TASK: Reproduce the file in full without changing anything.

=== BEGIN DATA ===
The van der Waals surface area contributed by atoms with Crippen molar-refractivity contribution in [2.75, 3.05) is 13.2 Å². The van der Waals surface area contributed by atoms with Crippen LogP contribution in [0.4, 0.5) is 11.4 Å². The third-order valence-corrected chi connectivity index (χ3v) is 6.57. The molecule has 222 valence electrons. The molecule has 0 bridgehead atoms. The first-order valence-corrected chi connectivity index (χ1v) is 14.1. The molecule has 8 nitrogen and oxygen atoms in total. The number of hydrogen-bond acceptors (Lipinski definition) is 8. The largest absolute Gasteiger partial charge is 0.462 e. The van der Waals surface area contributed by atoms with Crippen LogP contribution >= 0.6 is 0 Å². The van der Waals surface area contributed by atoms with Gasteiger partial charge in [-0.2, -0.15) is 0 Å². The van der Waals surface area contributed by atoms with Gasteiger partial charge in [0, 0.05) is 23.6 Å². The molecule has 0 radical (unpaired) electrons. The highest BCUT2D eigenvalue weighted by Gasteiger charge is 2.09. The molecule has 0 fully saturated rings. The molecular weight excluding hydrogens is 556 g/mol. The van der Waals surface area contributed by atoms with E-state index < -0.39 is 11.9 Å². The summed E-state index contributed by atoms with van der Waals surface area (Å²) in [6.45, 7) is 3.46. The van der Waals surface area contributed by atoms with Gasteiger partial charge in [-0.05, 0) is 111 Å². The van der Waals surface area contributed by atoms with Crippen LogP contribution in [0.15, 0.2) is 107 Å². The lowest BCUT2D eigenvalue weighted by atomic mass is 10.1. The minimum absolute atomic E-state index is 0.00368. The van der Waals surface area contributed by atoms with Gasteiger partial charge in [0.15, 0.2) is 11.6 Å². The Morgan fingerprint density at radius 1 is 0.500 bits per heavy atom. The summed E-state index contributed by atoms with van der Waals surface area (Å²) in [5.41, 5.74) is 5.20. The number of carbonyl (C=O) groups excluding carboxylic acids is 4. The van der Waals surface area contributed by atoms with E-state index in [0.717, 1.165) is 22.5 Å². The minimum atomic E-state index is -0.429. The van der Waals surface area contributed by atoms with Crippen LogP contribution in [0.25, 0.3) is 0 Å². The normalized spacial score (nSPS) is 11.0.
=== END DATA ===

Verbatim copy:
The van der Waals surface area contributed by atoms with Crippen molar-refractivity contribution in [2.75, 3.05) is 13.2 Å². The van der Waals surface area contributed by atoms with Crippen LogP contribution in [0.4, 0.5) is 11.4 Å². The third-order valence-corrected chi connectivity index (χ3v) is 6.57. The molecule has 222 valence electrons. The molecule has 0 bridgehead atoms. The first-order valence-corrected chi connectivity index (χ1v) is 14.1. The molecule has 8 nitrogen and oxygen atoms in total. The number of hydrogen-bond acceptors (Lipinski definition) is 8. The largest absolute Gasteiger partial charge is 0.462 e. The van der Waals surface area contributed by atoms with Crippen LogP contribution >= 0.6 is 0 Å². The van der Waals surface area contributed by atoms with Gasteiger partial charge in [-0.2, -0.15) is 0 Å². The van der Waals surface area contributed by atoms with Gasteiger partial charge in [0, 0.05) is 23.6 Å². The molecule has 0 radical (unpaired) electrons. The highest BCUT2D eigenvalue weighted by Gasteiger charge is 2.09. The molecule has 0 fully saturated rings. The molecular weight excluding hydrogens is 556 g/mol. The van der Waals surface area contributed by atoms with E-state index < -0.39 is 11.9 Å². The summed E-state index contributed by atoms with van der Waals surface area (Å²) in [6.45, 7) is 3.46. The van der Waals surface area contributed by atoms with Gasteiger partial charge in [-0.05, 0) is 111 Å². The van der Waals surface area contributed by atoms with Crippen LogP contribution in [0.15, 0.2) is 107 Å². The lowest BCUT2D eigenvalue weighted by atomic mass is 10.1. The minimum absolute atomic E-state index is 0.00368. The van der Waals surface area contributed by atoms with Gasteiger partial charge in [0.15, 0.2) is 11.6 Å². The Morgan fingerprint density at radius 1 is 0.500 bits per heavy atom. The summed E-state index contributed by atoms with van der Waals surface area (Å²) in [5.41, 5.74) is 5.20. The number of carbonyl (C=O) groups excluding carboxylic acids is 4. The van der Waals surface area contributed by atoms with E-state index in [0.717, 1.165) is 22.5 Å². The minimum atomic E-state index is -0.429. The van der Waals surface area contributed by atoms with Crippen LogP contribution in [0.25, 0.3) is 0 Å². The normalized spacial score (nSPS) is 11.0.